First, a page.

15. #15
    Senior Member clasher's Avatar
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    Here's my idea, I actually planned to start with a trip to Dundas so that's part of this route... I'm partial to rail-trails so there's a lot of that in my route, and shoreline roads too. You could likely detour around most of the hills in the escarpment if you're not keen on climbing... I like it so that's why this is such a hilly route but it also rides through a lot of lovely Ontario country... not really the quickest way anywhere either.

    http://ridewithgps.com/routes/1101836
    Last edited by clasher; 04-20-12 at 10:37 AM.

  16. #16
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    hehe we did north of Superior last year - east to west. Just an amazing ride, but atrocious shoulders and killer trucks. We passed 200+ cyclists during our 10 day trip (most going west to east). You'd think that it's enough usage to justify paved shoulders!?

    That mapping site is great, I'm going to give it a try.

    Are you a guerrilla camper or do you stay at organized destinations? I am lobbying Ontario Parks to beef up cyclist facilities. They should have a set of very small and super cheap cycle-in campsites at all of their parks, with bear proof food bins. Their outrageous prices and car-centric facilities keep most touring cyclists away (we should be the exact demographic they target though!)
    Quote Originally Posted by meanwhile View Post
    Being a witch (or not) was a matter of objective fact. What side of the road you should drive on and how long you can leave bicycles locked up are strongly arbitrary.

  17. #17
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    Quote Originally Posted by acantor View Post
    If you are willing to take the train or drive a car, your touring world opens up wide. I have been cycling in Prince Edward County for 20 years plus, and I still go back at least once a year for two or three days. A week would not be too long. There are some relatively inexpensive campgrounds; it would probably make more sense to use one as a base. There is an excellent bike shop in Bloomfield. Travel
    +1 on the Blooomfield Bike Shop. Great place. Great people. Of course, while your there, you have to have some Slickers Ice Cream and some amazing fudge from across the street.



    Sorry about this last one. You can turn your screen easier than I can rotate it!

  18. #18
    Senior Member clasher's Avatar
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    Quote Originally Posted by larry_llama View Post
    Are you a guerrilla camper or do you stay at organized destinations? I am lobbying Ontario Parks to beef up cyclist facilities. They should have a set of very small and super cheap cycle-in campsites at all of their parks, with bear proof food bins. Their outrageous prices and car-centric facilities keep most touring cyclists away (we should be the exact demographic they target though!)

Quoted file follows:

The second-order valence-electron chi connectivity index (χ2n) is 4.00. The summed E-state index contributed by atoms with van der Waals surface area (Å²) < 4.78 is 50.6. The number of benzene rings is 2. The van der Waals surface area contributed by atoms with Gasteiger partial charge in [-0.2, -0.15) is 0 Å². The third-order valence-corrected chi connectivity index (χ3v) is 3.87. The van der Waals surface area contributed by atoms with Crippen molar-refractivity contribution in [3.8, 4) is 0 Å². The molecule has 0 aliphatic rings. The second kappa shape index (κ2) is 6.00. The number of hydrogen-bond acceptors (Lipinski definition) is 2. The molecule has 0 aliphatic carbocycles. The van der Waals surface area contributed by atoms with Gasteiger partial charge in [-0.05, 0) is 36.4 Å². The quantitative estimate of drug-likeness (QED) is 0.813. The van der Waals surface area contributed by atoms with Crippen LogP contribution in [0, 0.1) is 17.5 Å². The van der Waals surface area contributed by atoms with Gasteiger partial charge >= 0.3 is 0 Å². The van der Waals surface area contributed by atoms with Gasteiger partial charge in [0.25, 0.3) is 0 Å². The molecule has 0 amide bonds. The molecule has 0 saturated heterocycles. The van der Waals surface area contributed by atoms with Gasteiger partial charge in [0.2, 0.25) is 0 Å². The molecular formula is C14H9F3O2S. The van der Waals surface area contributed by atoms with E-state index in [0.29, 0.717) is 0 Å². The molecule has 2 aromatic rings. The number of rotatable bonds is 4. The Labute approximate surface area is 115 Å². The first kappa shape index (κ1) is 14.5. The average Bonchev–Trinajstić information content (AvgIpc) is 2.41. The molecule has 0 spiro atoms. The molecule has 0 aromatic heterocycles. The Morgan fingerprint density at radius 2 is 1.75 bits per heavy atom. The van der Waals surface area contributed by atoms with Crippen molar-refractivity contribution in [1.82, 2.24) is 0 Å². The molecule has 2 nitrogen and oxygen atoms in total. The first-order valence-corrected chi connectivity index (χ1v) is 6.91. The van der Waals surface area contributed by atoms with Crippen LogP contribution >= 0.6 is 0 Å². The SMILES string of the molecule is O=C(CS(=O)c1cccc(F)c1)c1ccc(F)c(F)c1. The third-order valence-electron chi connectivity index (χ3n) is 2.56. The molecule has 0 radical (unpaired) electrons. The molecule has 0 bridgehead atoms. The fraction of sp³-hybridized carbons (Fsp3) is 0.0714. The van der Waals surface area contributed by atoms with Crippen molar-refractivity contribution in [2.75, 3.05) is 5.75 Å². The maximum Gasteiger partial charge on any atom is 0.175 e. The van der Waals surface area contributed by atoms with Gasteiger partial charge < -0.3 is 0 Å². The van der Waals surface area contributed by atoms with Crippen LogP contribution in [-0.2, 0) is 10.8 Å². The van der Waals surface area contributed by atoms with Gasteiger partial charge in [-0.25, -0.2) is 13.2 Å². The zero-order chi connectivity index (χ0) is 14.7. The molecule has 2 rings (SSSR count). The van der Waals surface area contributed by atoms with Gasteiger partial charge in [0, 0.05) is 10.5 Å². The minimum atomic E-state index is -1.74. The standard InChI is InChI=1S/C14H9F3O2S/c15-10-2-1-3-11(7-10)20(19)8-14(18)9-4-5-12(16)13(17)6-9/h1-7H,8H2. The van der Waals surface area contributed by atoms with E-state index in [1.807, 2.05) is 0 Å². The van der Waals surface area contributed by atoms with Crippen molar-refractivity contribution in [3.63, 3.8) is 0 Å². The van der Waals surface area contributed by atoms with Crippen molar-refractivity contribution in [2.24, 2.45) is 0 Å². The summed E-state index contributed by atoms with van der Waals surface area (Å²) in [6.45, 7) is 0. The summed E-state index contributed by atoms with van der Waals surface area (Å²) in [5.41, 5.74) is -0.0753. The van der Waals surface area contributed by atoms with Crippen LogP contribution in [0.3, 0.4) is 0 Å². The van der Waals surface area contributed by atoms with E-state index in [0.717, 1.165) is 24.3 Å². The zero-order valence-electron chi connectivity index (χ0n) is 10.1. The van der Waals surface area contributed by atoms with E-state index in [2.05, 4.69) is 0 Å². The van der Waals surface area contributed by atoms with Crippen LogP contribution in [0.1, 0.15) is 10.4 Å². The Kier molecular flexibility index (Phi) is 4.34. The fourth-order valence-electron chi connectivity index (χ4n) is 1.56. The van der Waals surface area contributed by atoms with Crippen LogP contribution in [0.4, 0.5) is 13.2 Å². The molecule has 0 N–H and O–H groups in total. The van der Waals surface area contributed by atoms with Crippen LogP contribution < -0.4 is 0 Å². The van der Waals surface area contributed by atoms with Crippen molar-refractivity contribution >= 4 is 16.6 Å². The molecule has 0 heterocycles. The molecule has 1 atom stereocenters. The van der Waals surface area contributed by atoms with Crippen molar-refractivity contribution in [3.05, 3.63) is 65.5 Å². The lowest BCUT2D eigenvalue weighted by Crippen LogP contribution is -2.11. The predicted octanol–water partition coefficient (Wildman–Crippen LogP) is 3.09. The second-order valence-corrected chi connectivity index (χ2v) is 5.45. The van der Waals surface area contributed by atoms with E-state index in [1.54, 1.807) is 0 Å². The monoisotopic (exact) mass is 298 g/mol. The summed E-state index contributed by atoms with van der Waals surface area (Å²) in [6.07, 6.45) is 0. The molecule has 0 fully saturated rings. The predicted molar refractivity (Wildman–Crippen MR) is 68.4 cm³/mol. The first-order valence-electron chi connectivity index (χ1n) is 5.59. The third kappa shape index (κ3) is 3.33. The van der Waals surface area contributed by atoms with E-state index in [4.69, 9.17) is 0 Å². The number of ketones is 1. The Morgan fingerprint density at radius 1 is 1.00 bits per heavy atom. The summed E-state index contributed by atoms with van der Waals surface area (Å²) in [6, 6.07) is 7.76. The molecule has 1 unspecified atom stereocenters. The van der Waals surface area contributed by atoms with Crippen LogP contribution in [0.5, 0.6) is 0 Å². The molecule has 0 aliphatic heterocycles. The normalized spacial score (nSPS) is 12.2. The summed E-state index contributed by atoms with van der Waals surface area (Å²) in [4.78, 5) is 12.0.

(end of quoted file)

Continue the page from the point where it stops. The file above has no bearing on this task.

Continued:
Depends, if I'm with people we'll just pay for a site, but alone I do stealth camp sometimes. I've found good free camping by just asking people if I could camp on their lawns... I offer labour in exchange but have never been taken up on that aspect... I would love to see cyclist camp sites/rates at our provincial parks. Most of the parks seem like they were designed in the 60s. I wanted to camp at the national park on the Bruce peninsula but it's almost always booked solid in the summer. There are some hosts on the map at warmshowers.org too that might be along the way too.

  19. #19
    Senior Member dwmckee's Avatar
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    We rode around Lake Champlain on the VT/NY border last year and had a wonderful trip. There is a signed and mapped bike route all of the way around and i think it was 350 miles or so. There are also hundreds of miles of signed bike routes off of the main loop if you want extra scenery or miles.. Easy camping and wonderful area to ride. The Vermont tourism board will send you free maps of the entire bike route system which is over a thousand miles of options. http://www.champlainbikeways.org/directions/index.htm This is some of the most beautiful biking country anywhere and the lake is always nearby for a quick dip. AdventureCycling did a story of a week long family ride around the lake about 2 years ago.

  20. #20
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    I know the Bloomfield shop very well. I often wear their shirt and always get a good response from passers-by: Bikes are drugs and I am pedaling them.
    Quote Originally Posted by meanwhile View Post
    Being a witch (or not) was a matter of objective fact. What side of the road you should drive on and how long you can leave bicycles locked up are strongly arbitrary.